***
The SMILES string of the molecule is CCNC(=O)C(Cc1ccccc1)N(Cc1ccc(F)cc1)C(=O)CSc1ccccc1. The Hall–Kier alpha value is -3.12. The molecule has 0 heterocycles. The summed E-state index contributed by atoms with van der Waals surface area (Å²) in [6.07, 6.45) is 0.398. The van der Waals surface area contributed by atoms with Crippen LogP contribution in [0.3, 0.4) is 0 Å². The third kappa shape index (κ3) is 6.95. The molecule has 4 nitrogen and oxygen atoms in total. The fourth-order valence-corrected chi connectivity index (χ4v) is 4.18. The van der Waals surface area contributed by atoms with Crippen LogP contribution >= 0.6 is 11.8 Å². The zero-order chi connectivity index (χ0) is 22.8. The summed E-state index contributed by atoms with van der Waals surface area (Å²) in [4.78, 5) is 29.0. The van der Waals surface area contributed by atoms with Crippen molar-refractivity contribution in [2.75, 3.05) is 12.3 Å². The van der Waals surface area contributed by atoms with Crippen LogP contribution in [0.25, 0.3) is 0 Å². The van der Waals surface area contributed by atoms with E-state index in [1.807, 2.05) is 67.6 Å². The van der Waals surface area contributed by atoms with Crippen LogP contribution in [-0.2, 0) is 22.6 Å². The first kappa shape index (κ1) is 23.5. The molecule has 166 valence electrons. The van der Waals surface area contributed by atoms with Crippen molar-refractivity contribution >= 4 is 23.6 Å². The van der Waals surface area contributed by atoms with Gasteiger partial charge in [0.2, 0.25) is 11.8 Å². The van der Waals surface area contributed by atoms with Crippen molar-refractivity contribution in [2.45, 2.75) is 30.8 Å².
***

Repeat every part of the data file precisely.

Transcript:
The SMILES string of the molecule is CCNC(=O)C(Cc1ccccc1)N(Cc1ccc(F)cc1)C(=O)CSc1ccccc1. The Hall–Kier alpha value is -3.12. The molecule has 0 heterocycles. The summed E-state index contributed by atoms with van der Waals surface area (Å²) in [6.07, 6.45) is 0.398. The van der Waals surface area contributed by atoms with Crippen LogP contribution in [0.3, 0.4) is 0 Å². The third kappa shape index (κ3) is 6.95. The molecule has 4 nitrogen and oxygen atoms in total. The fourth-order valence-corrected chi connectivity index (χ4v) is 4.18. The van der Waals surface area contributed by atoms with Crippen LogP contribution >= 0.6 is 11.8 Å². The zero-order chi connectivity index (χ0) is 22.8. The summed E-state index contributed by atoms with van der Waals surface area (Å²) in [4.78, 5) is 29.0. The van der Waals surface area contributed by atoms with Crippen molar-refractivity contribution in [2.75, 3.05) is 12.3 Å². The van der Waals surface area contributed by atoms with Crippen LogP contribution in [0.25, 0.3) is 0 Å². The van der Waals surface area contributed by atoms with E-state index in [1.807, 2.05) is 67.6 Å². The van der Waals surface area contributed by atoms with Crippen LogP contribution in [-0.2, 0) is 22.6 Å². The first kappa shape index (κ1) is 23.5. The molecule has 166 valence electrons. The van der Waals surface area contributed by atoms with Crippen molar-refractivity contribution >= 4 is 23.6 Å². The van der Waals surface area contributed by atoms with Gasteiger partial charge in [0.2, 0.25) is 11.8 Å². The van der Waals surface area contributed by atoms with Crippen molar-refractivity contribution in [2.45, 2.75) is 30.8 Å².